Tag Archives: Indonesian Borneo

White-rumped shama – a beautiful bird in Borneo

This post has been written by Wawan, our Finance Manager from our Indonesian office in Pangkalan Bun,  Central Kalimantan Borneo about his visit to Pondok Ambung.

Experiencing Beautiful ‘Shama’

Its  such interesting experience when you go through the deep of Tanjung Puting National Park in Central Kalimantan. You can enjoy an unforgetable long river journey to reach Pondok Ambung Research station, about 30 minutes down river from Camp Leakey.

I went to Pondok Ambung Research Station by Orangutan Foundation’s Speed boat as routine duty delivering fresh logistic from Kumai market on 15 April. Staying one night just sensing to be closer to the wildlife habitat there. Butterflies, birds, squirrel, and even little dragonfly can be found easily.

One bird was my interest, I see beautiful bird having long-black tailed and white rump, orange bellied, black head and black eyes as well. Its body size maybe only same as a little coffee cup but looking a bit thin because of its long tailed and neck. It kept jumping between branches, and some times stepping to the ground. Once it jump and step on the ground getting little worm by its beak, and suddenly swallow it.  After swallow the worm, it flew to perch on little branches and singing! Such beautiful long time duration sing.

Moments were capture by my camera, I though that I got some good pictures, not bad at all before it vanish away. Unforgetable and beautiful bird, I know the name is White-rump Shama (Copsychus malabaricus) from book literature, it residence mainly eating worms but occasionally ants and other insect, very clever often immitating other bird calls. Its threated by illegal hunting for their rich chuckling songs, people using this bird for Bird singing competition, now we see it free from threaths because they living in protected area Tanjung Puting National Park.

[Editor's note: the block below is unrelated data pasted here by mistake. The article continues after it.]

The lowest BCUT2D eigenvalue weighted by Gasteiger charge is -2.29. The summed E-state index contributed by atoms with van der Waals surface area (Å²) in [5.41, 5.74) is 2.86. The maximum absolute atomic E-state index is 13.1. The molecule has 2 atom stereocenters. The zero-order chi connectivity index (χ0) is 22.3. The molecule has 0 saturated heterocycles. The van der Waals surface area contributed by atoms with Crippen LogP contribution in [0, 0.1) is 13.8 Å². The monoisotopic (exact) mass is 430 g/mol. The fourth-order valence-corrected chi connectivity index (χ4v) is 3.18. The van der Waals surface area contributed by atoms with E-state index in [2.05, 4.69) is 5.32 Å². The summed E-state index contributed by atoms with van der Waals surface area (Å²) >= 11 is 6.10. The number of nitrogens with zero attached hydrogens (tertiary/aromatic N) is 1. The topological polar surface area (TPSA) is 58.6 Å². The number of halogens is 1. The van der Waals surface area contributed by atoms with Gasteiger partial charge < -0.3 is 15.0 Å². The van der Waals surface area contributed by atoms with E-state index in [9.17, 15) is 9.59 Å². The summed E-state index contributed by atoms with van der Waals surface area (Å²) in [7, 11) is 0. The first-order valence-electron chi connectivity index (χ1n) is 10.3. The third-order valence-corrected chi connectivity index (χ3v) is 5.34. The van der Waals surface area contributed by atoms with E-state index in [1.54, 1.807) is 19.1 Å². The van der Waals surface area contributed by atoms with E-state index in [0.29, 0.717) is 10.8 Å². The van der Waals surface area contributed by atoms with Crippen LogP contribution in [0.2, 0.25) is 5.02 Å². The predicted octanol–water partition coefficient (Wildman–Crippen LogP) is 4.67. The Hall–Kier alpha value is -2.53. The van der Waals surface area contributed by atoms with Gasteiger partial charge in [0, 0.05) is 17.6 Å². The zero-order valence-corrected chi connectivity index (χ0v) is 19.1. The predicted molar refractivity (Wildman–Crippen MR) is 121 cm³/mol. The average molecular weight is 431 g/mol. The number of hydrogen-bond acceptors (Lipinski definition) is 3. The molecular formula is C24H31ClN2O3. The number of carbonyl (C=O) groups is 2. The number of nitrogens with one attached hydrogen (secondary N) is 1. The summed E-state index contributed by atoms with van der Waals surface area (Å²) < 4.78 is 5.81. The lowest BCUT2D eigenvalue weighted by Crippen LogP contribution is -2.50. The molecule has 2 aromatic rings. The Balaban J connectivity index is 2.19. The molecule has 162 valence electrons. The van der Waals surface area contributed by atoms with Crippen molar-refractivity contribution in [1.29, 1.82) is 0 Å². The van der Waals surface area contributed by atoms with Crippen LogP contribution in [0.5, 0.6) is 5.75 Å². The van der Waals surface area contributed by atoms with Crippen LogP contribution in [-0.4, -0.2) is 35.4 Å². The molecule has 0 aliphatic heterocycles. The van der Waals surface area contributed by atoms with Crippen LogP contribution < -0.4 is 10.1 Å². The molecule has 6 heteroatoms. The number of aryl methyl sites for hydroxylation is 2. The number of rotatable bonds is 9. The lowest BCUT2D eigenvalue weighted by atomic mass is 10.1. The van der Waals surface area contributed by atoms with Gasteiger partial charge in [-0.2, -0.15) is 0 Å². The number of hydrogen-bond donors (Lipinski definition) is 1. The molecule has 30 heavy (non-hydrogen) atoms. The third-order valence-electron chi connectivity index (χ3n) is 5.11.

I think this is just a little story that representing my experience to be closer to wildlife especially birds.  I hope any of you like it. Thank you  Orangutan Foundation UK and Tanjung puting National park and also thanks for Arif Nugroho the manager of Pondok Ambung Research Station.

I hope You will get more interest from this little experience, thanks.

Wawan  (Bambang Setyawan)

OF-UK Finance Manager

Want to visit Tanjung Puting National Park? Visit our www.orangutan.org.uk

Back where they belong!

Sorry for the long period of inactivity! Hudi, our Programme Co-ordinator in Indonesia sent through this short story about a sunbear and a pig-tailed Macaque.  

Belle

Belle, the sunbear © Orangutan Foundation

Saturday 13th of March 2010 was a special day for “Belle” a young female sunbear (Helarctos malayanus) and also for one pig-tailed macaque (Macaca nemestrina). After medical observation by Dr Fiqri (our Vet) and Tigor (our Reintroduction Manager ), Pak Eko Novi, the head of section II of the  Natural Resources Conservation Agency of Central Kalimantan (BKSDA SKW II Kalimantan Tengah) gave permission for both to be trans-located to the Lamandau River Wildlife Reserve.

boat into Lam 

Sunbear and pig-tailed macaque going up river into the reserve © Orangutan Foundation

Belle cage

Carrying the cage out of the boat.  © Orangutan Foundation

belle being freed

Belle, about to be released. © Orangutan Foundation

The trans-location process went very smoothly. When the cage door was open by Pak Eko Novi the sunbear just walked out directly into the forest, she did not look back at us, unlike “Bruno”, the young male sun-bear, who we translocated a few months ago. He gave a surprise for all the people who trans-located him!

 belle out

Straight out! © Orangutan Foundation

into the forest

Back to the forest -wild and free! © Orangutan Foundation

Within a few minutes Belle had disappeared into the forest. However, we did have a surprise from the pig-tail macaque. A few minutes after the release the macaque came back to the longboat and then jumped into the water, swam across the river and then played on the opposite side of the river bank!

 pig tail

The pig-tailed macaque decided it wanted to be on the otherside of the river and why not? © Orangutan Foundation

pig tail 2

Good to be back home! © Orangutan Foundation

Huge thanks to all of our dedicated staff and to our partners, who we work with in and around the reserve.